It was the same reason that humans were suspicious of vultures. While all birds knew the secrets of the Fates, vultures had special talent at predicting battles, bloodshed, and violence. And humans did not like to know about death on the field of war any more than anywhere else. (One could make the point, of course, that humans seemed far more attracted to bloodshed than even vultures, but humans did not like to think of that either.)

Now, these vipers in their nest were venomous, of course, but this type of snake was not quick to bite. Still, humans didn’t tend to see things in such areas of gray, and so, during the night, a man had discovered the mother snake and had reacted violently. And while it normally was the case that a vulture would be attracted to a dead animal for purposes of feeding, that was not the draw this morning. And so the vulture sat in the tree and kept watch.

There was a man who lived in Pylos by the name of Melampus. He was tall and slender, with dark wavy hair and eyes brown like the sandy beaches. Melampus wasn’t terribly well known— not yet— but those who did know him were apt to remark not so much on his intelligence or courage or wit, but on his kindness. And so it was that this Melampus, on an early morning stroll, chanced by the tree and the stone nest and found the poor mother viper, and beyond her, the little ones she’d hoped to protect.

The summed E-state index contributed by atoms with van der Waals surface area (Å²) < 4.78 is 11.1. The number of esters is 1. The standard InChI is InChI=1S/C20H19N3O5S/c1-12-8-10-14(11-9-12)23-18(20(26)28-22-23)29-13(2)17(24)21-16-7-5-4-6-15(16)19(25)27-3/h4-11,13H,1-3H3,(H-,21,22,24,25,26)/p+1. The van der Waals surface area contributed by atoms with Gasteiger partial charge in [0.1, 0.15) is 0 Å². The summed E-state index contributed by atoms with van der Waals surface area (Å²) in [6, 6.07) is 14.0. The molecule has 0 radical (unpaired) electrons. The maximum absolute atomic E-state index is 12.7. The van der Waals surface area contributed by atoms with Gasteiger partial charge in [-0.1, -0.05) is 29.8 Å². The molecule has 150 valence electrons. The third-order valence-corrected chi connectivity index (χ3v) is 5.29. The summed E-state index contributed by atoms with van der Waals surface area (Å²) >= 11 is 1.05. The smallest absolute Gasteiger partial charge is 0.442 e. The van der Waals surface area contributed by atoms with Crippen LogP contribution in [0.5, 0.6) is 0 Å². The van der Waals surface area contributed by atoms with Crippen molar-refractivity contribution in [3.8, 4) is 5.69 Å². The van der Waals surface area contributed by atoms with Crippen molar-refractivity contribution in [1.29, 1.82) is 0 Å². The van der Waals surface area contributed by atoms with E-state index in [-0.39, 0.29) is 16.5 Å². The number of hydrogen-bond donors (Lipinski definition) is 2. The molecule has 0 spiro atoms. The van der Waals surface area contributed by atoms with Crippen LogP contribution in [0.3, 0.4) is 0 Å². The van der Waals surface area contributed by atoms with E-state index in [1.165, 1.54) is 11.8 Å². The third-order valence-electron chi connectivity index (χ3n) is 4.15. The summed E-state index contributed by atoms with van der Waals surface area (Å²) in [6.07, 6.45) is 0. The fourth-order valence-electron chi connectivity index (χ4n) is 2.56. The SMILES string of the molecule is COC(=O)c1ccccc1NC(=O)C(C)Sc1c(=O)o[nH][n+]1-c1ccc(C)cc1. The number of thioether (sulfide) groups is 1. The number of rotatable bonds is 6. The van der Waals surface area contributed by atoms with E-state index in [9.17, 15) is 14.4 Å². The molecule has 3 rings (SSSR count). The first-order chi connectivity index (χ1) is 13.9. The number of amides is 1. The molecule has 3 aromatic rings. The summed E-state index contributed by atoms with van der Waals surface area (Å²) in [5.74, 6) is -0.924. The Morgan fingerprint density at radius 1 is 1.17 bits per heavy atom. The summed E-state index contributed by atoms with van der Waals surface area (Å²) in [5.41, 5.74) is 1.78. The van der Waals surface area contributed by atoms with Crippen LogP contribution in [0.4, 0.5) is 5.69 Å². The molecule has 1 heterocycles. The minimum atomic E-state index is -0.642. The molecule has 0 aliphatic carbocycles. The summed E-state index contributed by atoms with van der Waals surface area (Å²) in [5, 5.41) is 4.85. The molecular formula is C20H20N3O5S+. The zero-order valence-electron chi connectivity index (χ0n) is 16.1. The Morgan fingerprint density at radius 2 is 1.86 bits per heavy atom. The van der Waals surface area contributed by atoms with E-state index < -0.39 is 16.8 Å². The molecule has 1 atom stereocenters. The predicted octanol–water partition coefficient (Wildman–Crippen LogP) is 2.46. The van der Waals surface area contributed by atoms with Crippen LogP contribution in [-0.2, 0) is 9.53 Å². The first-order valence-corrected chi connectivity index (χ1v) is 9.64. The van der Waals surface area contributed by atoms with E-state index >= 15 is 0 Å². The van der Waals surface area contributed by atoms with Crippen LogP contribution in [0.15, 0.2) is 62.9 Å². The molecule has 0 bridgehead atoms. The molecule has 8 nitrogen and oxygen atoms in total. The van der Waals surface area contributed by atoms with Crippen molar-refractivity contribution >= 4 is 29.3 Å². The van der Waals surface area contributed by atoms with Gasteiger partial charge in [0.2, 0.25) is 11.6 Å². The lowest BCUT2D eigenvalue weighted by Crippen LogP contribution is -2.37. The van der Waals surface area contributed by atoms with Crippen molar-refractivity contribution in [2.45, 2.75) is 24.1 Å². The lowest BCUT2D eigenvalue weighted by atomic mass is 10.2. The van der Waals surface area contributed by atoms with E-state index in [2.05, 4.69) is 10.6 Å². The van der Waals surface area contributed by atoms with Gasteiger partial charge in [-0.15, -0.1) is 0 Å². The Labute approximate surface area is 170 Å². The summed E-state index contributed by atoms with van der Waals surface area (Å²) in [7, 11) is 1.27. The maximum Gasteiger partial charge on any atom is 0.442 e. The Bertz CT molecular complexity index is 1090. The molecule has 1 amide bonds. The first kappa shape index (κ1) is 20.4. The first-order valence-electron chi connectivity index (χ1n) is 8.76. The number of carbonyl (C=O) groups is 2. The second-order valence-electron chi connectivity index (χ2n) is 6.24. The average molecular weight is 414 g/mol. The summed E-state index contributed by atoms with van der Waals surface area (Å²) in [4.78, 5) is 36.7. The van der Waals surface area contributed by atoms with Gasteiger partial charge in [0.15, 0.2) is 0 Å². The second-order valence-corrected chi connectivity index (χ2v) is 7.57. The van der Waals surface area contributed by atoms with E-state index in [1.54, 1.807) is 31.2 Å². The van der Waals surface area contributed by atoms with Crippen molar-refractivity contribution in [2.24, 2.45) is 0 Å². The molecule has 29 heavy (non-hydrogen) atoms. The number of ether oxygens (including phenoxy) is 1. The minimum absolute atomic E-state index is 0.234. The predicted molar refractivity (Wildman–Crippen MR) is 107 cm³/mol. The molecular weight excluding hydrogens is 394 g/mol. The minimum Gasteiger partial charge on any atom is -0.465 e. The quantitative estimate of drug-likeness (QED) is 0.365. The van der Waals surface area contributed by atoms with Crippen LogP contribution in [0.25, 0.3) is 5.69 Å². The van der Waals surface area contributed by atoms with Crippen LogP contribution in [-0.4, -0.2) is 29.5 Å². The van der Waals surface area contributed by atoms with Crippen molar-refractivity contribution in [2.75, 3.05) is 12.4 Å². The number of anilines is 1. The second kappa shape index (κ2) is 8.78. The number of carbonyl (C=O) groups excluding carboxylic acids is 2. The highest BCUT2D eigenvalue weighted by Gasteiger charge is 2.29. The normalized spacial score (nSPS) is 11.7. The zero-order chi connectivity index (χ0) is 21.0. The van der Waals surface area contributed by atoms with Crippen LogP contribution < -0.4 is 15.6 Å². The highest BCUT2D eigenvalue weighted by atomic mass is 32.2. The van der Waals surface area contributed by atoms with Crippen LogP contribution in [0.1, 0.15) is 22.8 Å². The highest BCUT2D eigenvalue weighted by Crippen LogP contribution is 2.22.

For a moment, the whole world seemed as still as the bay waters, as if it were listening for something, as if it knew that soon a part of the world— a man— would be able to listen far better than any other human ever had. And here is where it started, with a man who didn’t see boundaries as clearly as other men, who dug for the mother snake the kind of grave he would want for his own mother, deep in the earth and peaceful. A man who cared not so much about the danger of tiny fangs as for the pain of empty bellies. A man who gathered up the poor abandoned children of a viper and held them close against his chest, warmed by the sun and his exertion in digging the grave.

That morning, Melampus strode over a line that few would ever cross— showing kindness to an animal that most humans despised. And with that line erased, Melampus was able to bear the kind of blessing that no human had ever been given before. As he sat still by the stone nest, he let five baby snakes climb his shoulders, let them explore his hair, his clothing, and even his ears, flicking their tiny tongues inside, and thus the miracle was worked.

“You’ve been given a gift, Melampus,” the vulture said, when Melampus’s ears were fully cleaned and able to truly listen. She watched Melampus jump, startled. He looked around until he found the vulture in the tree, and his eyes widened. But he showed no more reticence to look on a vulture as he did a viper, and the vulture nodded approvingly.